Skip to main content

Theodore Baird correspondence, 1938-1980

 Collection — Box: 1
Identifier: SC-50

Scope and Contents

This small collection contains letters written to Theodore Baird, class of 1921, from classmate George M. Rutter '20 and Professor Herbert Hilarion Yeames. The correspondence to Baird was written over a period from 1938 to 1966. The collection contains only Rutter's and Yeames' correspondence to Baird and not Baird's letters to them.

Both Rutter and Yeames conversed extensively with Baird about literature, languages, philosophy, and religion. They also discussed current events such as World War II and the Kennedy-Nixon debate. The present state of Hobart College, along with memories of their time in Geneva, also appear in the correspondence.

While this is a small collection it offers insight into the lives of two former students and one of the Colleges' longest-serving and most-loved professors.


  • 1938-1980 (bulk 1938-1966)

Biographical Note

Theodore Baird was born in Warren, Ohio on February 28, 1901. He graduated from Hobart College in 1921 and went on to receive his M.A. and Ph.D. from Harvard University. While at Hobart Baird was a member of Kappa Alpha fraternity, the Herald staff, yearbook staff, and the Board of Control. He taught briefly at Western Reserve University, Union College, and Harvard University before joining the faculty at Amherst College in 1927. Baird retired from Amherst College in 1969 as Professor Emeritus of English.

Theodore Baird introduced a required freshman composition course at Amherst College that was taught by himself and other faculty for 28 years. It served as a model for other colleges and was chronicled in a book published by the National Council of Teachers of English titled "Fencing with Words: A History of Writing Instruction at Amherst College During the Era of Theodore Baird, 1930-1966." Baird also taught courses on topics from Shakespeare to modern British and American fiction. He edited an anthology, "The First Years: Selections from Autobiography," published in 1931, and wrote articles and reviews for The Bookman, Saturday Review, and the New York Herald Tribune.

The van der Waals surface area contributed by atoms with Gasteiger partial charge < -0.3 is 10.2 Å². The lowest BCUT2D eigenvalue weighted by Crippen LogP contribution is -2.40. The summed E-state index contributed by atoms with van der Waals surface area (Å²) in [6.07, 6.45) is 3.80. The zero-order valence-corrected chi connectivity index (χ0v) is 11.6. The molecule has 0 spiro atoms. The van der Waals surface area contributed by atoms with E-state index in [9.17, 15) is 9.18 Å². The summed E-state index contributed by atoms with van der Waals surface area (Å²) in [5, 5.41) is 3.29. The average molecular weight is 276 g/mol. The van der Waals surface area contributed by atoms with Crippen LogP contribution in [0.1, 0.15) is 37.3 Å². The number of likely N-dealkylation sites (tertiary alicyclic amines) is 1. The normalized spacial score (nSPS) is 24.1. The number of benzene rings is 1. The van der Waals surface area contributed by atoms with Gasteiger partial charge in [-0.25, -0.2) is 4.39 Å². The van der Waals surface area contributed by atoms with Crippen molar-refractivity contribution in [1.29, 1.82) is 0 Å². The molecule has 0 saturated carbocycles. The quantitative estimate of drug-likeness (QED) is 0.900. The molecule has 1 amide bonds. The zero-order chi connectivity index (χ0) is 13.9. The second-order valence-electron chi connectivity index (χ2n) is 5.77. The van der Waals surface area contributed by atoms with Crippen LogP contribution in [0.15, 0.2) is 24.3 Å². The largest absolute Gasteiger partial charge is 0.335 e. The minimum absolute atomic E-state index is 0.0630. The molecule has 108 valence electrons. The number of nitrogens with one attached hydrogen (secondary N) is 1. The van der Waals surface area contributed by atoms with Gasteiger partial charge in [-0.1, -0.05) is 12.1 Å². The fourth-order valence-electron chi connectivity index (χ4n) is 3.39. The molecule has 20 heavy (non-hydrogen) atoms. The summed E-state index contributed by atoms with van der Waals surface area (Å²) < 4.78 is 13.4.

Theodore Baird was a prolific letter writer and kept in touch with many of his former students, classmates, and professors, among them Herbert Hilarion Yeames and Rev. George M. Rutter. Baird passed away on December 22, 1996 at age 95.

Herbert Hilarion Yeames was born in England on August 26, 1873. His family moved to Boston when he was a child and Yeames graduated from Boston Latin School and then from Harvard University in 1895. He was a teacher in a private school, secretary to the Bishop of Massachusetts, and a soldier in the Spanish-American war before joining the faculty of Hobart College in 1904 as a professor of Greek and Latin language and literature.

Professor Yeames loved Plato and believed strongly in the importance of learning Greek and Latin as requirements for a college degree. He read many languages and continued to read both ancient and modern authors up until his death. Yeames was also a great letter writer and according to Theodore Baird kept up a regular correspondence with him for 46 years. Professor Yeames retired from Hobart College in 1941 and was awarded an honorary degree in 1947. He passed away on March 22, 1967 at age 94.

Rev. George M. Rutter was born on September 29, 1896 in Bloomsburg, PA. He graduated from Hobart College in 1920 and was a member of Theta Delta Chi fraternity and Phi Beta Kappa. He attended the General Theological Seminary in New York and was ordained a priest in the Episcopal Church in 1924. Rutter also received two A.M. degrees, one from Columbia University and one from Harvard University, and his Ph.D. from Harvard. Rutter taught English at Hobart College for a couple of years and at Western Reserve University in Cleveland, OH and at Stetson University in Florida before becoming a vicar.

George Rutter served in Episcopal churches in Cleveland, OH, Hollidaysburg, PA, Mt. Joy, PA, and Ormond Beach, FL. While at St. James Episcopal Church in Ormond Beach Rutter founded a day school, which was the second in Florida. He was the pastor of St. James until his retirement in 1957.

Rev. George M. Rutter was an avid reader and letter writer. He could read 15 languages and was the author of many articles and reviews. Rutter had three daughters and one son. He passed away on May 23, 1969 at age 72.


0.25 Linear Feet (One slim document case box)

Language of Materials



Box 1: Archives Storage, Range 22A, Section 6


These letters were given to the Library by Theodore Baird in 1980. Two letters in folder 1 document this donation.

Theodore Baird correspondence, 1938-1980: A Finding Aid
Katie Lamontagne, Archivist
January 16, 2015
Description rules
Describing Archives: A Content Standard
Language of description
Script of description
Code for undetermined script

Repository Details

Part of the Hobart and William Smith Colleges Archives and Special Collections Repository

Warren Hunting Smith Library
Hobart and William Smith Colleges
Geneva New York 14456 U.S.A. US (United States)